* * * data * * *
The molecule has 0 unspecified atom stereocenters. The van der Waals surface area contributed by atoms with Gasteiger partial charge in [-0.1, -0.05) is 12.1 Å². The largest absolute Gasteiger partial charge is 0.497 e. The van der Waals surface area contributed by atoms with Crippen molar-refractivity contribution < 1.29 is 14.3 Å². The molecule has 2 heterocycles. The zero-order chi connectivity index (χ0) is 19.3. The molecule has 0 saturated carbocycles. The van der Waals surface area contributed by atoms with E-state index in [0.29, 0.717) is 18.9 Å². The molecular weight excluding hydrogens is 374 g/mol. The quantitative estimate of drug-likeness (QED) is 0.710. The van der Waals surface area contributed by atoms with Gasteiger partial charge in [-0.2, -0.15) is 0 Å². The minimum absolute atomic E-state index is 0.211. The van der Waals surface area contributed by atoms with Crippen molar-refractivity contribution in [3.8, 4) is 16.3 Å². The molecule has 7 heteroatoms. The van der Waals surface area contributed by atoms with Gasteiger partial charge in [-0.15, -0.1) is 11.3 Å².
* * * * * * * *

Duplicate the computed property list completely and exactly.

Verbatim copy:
The molecule has 0 unspecified atom stereocenters. The van der Waals surface area contributed by atoms with Gasteiger partial charge in [-0.1, -0.05) is 12.1 Å². The largest absolute Gasteiger partial charge is 0.497 e. The van der Waals surface area contributed by atoms with Crippen molar-refractivity contribution < 1.29 is 14.3 Å². The molecule has 2 heterocycles. The zero-order chi connectivity index (χ0) is 19.3. The molecule has 0 saturated carbocycles. The van der Waals surface area contributed by atoms with E-state index in [0.29, 0.717) is 18.9 Å². The molecular weight excluding hydrogens is 374 g/mol. The quantitative estimate of drug-likeness (QED) is 0.710. The van der Waals surface area contributed by atoms with Gasteiger partial charge in [-0.2, -0.15) is 0 Å². The minimum absolute atomic E-state index is 0.211. The van der Waals surface area contributed by atoms with Crippen molar-refractivity contribution in [3.8, 4) is 16.3 Å². The molecule has 7 heteroatoms. The van der Waals surface area contributed by atoms with Gasteiger partial charge in [-0.15, -0.1) is 11.3 Å².